One of the secrets of working effectively in SketchUp is keeping control of all the bits and pieces in your model. The more they look (and act) like individual hunks of wood, the closer modeling is to playing around in the shop. My thinking is that every object that would be an individual piece in the actual project ought to be a component. If I have a door, I want a component named “door.” Within that component, I don’t want a sticky and stretchy bunch of stuff; I want five individual components: two stiles, two rails and a panel. Components that contain other components are known as “nested components” and the obvious way to create them is to put the individual parts together, select them, then make them a single component. For some parts however, it makes sense to work the other way: create a single component, select discrete parts out of that, and make them sub-components. Here’s an example with putting moulding around the top of a cabinet.
I made the moulding by placing a face with the profile of the moulding on the back corner of the cabinet. I drew three lines to serve as a path for the Follow Me tool, selected those lines and picked up the Follow Me tool from the toolbar then clicked on the face to extrude the moulding. That creates the moulding, but it’s a bunch of loose geometry, individual lines and faces. I want to select all of that loose stuff without selecting any of the other parts of the cabinet.
All the cabinet parts are components, and I could try to grab only the moulding by making a left to right bounding box with the selection arrow. That can work, but it is a challenge to get the moulding without grabbing the top of the cabinet. The answer is to “triple-click” on the loose geometry of the moulding. That selects the object I click on with the first click, objects connected to that with the second click, and objects connected to those objects with the third click. When all of the moulding is highlighted, right-click and make the moulding a single component.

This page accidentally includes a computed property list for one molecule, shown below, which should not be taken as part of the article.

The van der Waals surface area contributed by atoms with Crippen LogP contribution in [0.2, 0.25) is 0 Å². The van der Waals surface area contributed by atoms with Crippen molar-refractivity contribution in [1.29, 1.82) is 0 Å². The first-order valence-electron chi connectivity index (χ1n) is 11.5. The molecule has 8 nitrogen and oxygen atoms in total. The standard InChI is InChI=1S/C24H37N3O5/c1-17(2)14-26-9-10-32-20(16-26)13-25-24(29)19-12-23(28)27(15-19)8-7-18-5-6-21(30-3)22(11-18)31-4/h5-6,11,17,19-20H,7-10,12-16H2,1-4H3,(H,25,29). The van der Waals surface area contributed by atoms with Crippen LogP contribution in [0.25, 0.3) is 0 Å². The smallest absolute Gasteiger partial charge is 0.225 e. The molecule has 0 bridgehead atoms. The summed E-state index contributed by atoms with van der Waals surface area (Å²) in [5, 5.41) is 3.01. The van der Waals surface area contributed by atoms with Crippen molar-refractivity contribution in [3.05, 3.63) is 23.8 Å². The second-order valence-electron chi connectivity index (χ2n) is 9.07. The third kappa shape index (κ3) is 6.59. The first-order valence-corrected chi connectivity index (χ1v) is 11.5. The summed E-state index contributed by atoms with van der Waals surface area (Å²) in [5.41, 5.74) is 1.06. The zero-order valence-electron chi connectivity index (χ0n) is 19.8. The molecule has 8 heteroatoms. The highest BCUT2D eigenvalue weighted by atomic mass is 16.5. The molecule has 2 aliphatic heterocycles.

But in real life, that moulding will be an assembly of three separate sticks. I don’t always need to have the three pieces in the model, but if I want to be able to pull out the individual lengths to make a cutlist, or to show the moulding as individual pieces for an exploded view, I can do that with just a few clicks of the mouse.
The first step is to open the moulding component for editing. Then I zoom in and draw lines with the pencil tool across the corners where miter cuts would be. My screen capture software doesn’t show the mouse cursor (and my requests for an upgrade fell on deaf ears) so in real life the pencil icon would show in the image above instead of the arrow. I orbit all around the joints and add these short lines on the flat surfaces. This splits the U-shaped faces on the vertical and horizontal surfaces of the moulding.
As you can see from the blue highlighting in the image, I’ve grabbed all of the lines and faces of the moulding return that goes from the front of the cabinet back down the side. After selecting, I right-click, choose the “Make Component” option from the menu, and make this leg a discrete component. This is one of the times when the “Replace Selection With Component” box in the Create Component dialog box tends to get “unchecked.” Bitter experience tells me to take a good look for the check box before I hit “Create Component.” This process is repeated with the other return leg, and the piece of moulding that goes across the front of the cabinet. Because I’m doing this with the first moulding component open for editing, these components now exist as part of the first. But there is also a copy of each sub-component living in the Components window.
You may find that one or more of the subcomponents is hollow on the end. If that’s the case, what happened is that SketchUp didn’t pick up the face definition when you separated the legs. This is no big deal – open the subcomponent for editing and trace a line on the end. The missing face will reappear automagically.
You may not use this technique often, but it’s nice to know that you can do this if you need to, and it’s a good exercise to reinforce your understanding of making selections, the relationships of objects, and the nature of nested components.
I’ve also written a book in digital format that teaches how to use SketchUp for woodworking. It’s called “Woodworker’s Guide to SketchUp” and you can find it and videos about using SketchUp in our online store.
Here are some supplies and tools we find essential in our everyday work around the shop. We may receive a commission from sales referred by our links; however, we have carefully selected these products for their usefulness and quality.